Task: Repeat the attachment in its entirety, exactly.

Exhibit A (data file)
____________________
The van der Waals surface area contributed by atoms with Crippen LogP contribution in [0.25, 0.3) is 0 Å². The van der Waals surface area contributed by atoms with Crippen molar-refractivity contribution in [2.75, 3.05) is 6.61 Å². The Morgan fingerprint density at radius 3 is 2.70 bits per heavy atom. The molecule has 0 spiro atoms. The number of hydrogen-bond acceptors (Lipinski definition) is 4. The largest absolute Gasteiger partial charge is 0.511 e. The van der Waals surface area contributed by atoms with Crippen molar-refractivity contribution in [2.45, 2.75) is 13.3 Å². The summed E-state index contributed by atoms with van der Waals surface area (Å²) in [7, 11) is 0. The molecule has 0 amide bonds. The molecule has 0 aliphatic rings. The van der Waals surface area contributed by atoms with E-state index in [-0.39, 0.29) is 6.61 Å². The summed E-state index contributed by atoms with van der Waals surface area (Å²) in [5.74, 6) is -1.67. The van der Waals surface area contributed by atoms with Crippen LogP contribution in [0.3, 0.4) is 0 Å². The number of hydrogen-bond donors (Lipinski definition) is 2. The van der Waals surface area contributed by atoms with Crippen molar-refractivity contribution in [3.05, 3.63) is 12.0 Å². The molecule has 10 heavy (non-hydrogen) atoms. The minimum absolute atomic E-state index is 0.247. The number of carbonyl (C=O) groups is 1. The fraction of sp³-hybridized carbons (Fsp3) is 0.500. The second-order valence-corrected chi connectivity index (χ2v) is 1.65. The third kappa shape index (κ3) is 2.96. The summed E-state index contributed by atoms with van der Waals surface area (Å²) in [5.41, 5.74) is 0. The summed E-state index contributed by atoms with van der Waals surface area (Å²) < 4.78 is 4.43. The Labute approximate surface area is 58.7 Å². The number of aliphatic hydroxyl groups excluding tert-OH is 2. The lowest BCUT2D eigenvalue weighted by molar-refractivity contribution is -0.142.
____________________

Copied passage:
The van der Waals surface area contributed by atoms with Crippen LogP contribution in [0.25, 0.3) is 0 Å². The van der Waals surface area contributed by atoms with Crippen molar-refractivity contribution in [2.75, 3.05) is 6.61 Å². The Morgan fingerprint density at radius 3 is 2.70 bits per heavy atom. The molecule has 0 spiro atoms. The number of hydrogen-bond acceptors (Lipinski definition) is 4. The largest absolute Gasteiger partial charge is 0.511 e. The van der Waals surface area contributed by atoms with Crippen molar-refractivity contribution in [2.45, 2.75) is 13.3 Å². The summed E-state index contributed by atoms with van der Waals surface area (Å²) in [7, 11) is 0. The molecule has 0 amide bonds. The molecule has 0 aliphatic rings. The van der Waals surface area contributed by atoms with E-state index in [-0.39, 0.29) is 6.61 Å². The summed E-state index contributed by atoms with van der Waals surface area (Å²) in [5.74, 6) is -1.67. The van der Waals surface area contributed by atoms with Crippen LogP contribution in [0.3, 0.4) is 0 Å². The number of hydrogen-bond donors (Lipinski definition) is 2. The van der Waals surface area contributed by atoms with Crippen molar-refractivity contribution in [3.05, 3.63) is 12.0 Å². The molecule has 10 heavy (non-hydrogen) atoms. The minimum absolute atomic E-state index is 0.247. The number of carbonyl (C=O) groups is 1. The fraction of sp³-hybridized carbons (Fsp3) is 0.500. The second-order valence-corrected chi connectivity index (χ2v) is 1.65. The third kappa shape index (κ3) is 2.96. The summed E-state index contributed by atoms with van der Waals surface area (Å²) in [5.41, 5.74) is 0. The summed E-state index contributed by atoms with van der Waals surface area (Å²) < 4.78 is 4.43. The Labute approximate surface area is 58.7 Å². The number of aliphatic hydroxyl groups excluding tert-OH is 2. The lowest BCUT2D eigenvalue weighted by molar-refractivity contribution is -0.142.